Friday, December 17, 2010

Long Island vs. The Bahama Islands

Shipmate Otto, who endured the Long Island Trip with us, asked how the Bahama trip compared. So I'll take a stab at leaning the two trips against each other to see what stands out.

First I want to be fair to the Pearson if I can. It wasn't the fault of Osprey that she leaked like a screen door and many of her systems needed serious TLC. Also, the lack of an auto-pilot was a huge detriment over a long sail. Helm watch on Quetzal was easily handled. One could get something warm to drink, sit comfortably, take some time to gaze at the stars and the horizon, chat with whoever else was in the cockpit. Standing at the helm of Osprey was constant work and often long hours of intense concentration.

Quetzal was being sailed by her owner / master. There was nothing about that boat John K. didn't know. He could talk a crew of amateurs through setting a whisker pole in bouncing seas or pulling onto a completely unfamiliar dock in stiff winds and running tides, all the while sounding like he was giving instructions on how to start a toaster. Osprey, on the other hand, was somewhat unfamiliar to John H. and had, (in my opinion) a completely inadequate set of sails and sail controls for what we were doing. Also, (just in my opinion) we didn't do the boat any favors by filling the bow tank with almost 1/2 ton of water we didn't need. I suspect that alone accounted for about 50% of the snot that got beat out of us. The upshot is a huge part of the difference in the trips was that we went to the Bahama's on John K's boat with John K. We went around Long Island with Instructor / Captain John H. on a training boat.

To be honest, on any big scale the boats aren't really that different. The Pearson is 35' long, just about 75% of the Kaufman 47. At 13,000 lbs the Pearson displaces about 62% as much as the Kaufman. Neither boat is particularly large for an ocean going vessel and, moored side by side in a marina full of boats, they wouldn't look that different to a land-lubber's eye. I have to say I feel the Kaufman is much more user friendly when out of sight of land than is the Pearson. Still, both are "classic plastic" monohulls of less than 50 feet, a couple of decades old, designed and built by people and companies with good reputations. They are much more the same than different.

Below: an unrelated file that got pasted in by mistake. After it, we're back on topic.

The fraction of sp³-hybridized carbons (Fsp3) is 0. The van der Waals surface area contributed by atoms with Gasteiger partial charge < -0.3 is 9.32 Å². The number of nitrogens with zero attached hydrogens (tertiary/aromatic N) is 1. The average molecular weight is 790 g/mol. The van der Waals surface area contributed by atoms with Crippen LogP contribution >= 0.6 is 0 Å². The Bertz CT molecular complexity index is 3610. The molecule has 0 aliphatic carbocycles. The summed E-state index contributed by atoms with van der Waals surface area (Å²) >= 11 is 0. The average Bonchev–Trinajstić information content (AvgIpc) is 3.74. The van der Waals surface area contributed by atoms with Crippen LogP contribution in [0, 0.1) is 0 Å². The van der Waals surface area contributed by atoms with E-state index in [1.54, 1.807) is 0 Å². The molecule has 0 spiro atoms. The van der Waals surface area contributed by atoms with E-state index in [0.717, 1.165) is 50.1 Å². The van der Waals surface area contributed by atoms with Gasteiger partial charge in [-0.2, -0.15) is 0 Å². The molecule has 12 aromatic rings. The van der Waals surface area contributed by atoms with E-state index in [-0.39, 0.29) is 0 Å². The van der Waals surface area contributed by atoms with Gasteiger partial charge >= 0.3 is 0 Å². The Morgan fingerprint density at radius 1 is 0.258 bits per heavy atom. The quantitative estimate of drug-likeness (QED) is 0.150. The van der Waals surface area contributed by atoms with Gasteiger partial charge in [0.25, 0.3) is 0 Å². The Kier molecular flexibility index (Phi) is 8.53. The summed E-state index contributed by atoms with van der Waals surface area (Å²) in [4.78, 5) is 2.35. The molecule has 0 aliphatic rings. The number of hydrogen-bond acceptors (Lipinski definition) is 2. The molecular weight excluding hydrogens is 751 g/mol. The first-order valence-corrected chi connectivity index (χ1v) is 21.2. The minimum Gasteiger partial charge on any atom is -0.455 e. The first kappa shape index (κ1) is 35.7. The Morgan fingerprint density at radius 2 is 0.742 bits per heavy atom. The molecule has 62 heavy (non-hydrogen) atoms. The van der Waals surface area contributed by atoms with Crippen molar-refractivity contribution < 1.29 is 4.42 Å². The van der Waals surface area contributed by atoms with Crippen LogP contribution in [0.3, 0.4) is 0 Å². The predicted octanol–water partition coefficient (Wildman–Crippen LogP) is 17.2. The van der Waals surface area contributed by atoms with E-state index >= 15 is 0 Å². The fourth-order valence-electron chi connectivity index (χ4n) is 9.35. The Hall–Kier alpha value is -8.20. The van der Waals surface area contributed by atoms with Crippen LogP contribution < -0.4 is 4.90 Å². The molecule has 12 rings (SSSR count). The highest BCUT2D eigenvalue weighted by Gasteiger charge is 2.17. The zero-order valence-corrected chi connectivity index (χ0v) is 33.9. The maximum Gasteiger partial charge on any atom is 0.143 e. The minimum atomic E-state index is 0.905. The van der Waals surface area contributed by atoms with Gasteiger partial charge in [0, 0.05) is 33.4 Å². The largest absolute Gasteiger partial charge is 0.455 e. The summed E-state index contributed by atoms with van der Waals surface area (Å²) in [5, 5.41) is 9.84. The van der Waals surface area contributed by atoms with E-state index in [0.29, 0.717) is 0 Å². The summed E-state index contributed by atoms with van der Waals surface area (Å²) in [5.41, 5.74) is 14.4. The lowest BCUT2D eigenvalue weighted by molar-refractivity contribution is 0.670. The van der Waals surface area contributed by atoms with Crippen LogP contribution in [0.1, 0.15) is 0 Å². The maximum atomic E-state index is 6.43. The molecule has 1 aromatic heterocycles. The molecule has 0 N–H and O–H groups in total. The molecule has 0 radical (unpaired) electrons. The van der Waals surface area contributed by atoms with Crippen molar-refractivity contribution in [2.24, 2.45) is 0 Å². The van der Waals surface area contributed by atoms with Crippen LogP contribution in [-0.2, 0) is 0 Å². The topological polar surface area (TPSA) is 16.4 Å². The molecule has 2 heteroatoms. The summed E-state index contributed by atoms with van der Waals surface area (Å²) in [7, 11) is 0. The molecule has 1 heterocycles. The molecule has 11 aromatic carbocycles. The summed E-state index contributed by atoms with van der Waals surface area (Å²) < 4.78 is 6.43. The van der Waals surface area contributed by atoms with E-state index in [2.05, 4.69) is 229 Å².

Both trips suffered a bit from being run on a schedule, and thus were not quite the same as living aboard. We shoved poor little Osprey around Long Island with little regard to waves, wind or crew fatigue. The 24 hours to Block Island took 36 and we were all pretty much knackered after a night of 10' following seas. It never really got any easier. Pushing hard we still ended up a day late and had to leave at 0300 on that last day to make Tom's River at a reasonable hour. No cruising couple I have ever heard of would trash themselves like that on purpose. (Deb and I have no intention of being any different.)

Quetzal didn't struggle quite as hard. Still, we crossed the Gulf Stream twice during a week while, (we have since discovered) hundreds of cruisers waited in FL for better weather to head east. We left West End for a questionable run to Lucaya, couldn't get into the harbor, and sailed back to the West End. On the one hand it was exactly what I would expect to do on a trip where Deb and I shelled out some serious denaro to sail. On the other hand a cruising couple wouldn't bash through 6 - 8 foot seas just to spend 8 hours away from a dock they were going to pay for anyway. Not when the alternative was spending a day sitting on the beach in the Bahamas. On the next try we made it to Great Stirrup Cay long after sunset, setting the hook after making a night run into the bay using the Chart Plotter to miss the rocks. (I would have loved that but missed the fun; holed up below fighting off my normal "3rd-day-out" bout of sea sickness.) During the process we managed a fright by almost getting too friendly with a cruise ship tender who wasn't showing a lot of light. At daybreak the hook started to drag and we bailed out having barely seen the sun rise on Stirrup Cay. Again, perfect for getting experience but something any of our cruising friends would have avoided with a little planning and patience.

In the end the trips seem more like book ends. We managed to get cold and wet on both. We learned a lot about sailing on both. (I even managed to feed the fish on both.) Sailing down the East river through the heart of NYC is about as opposite a thing to tossing a hook in Hoffman Cay as one can imagine. Yet each was fantastic and I intend to do them again as many times as I can manage. Indeed, it is not hard to imagine that a trip around Long Island and a subsequent run from FL to the Bahamas will, one day, just be two ends of a year's worth of traveling aboard Nomad II.

No comments: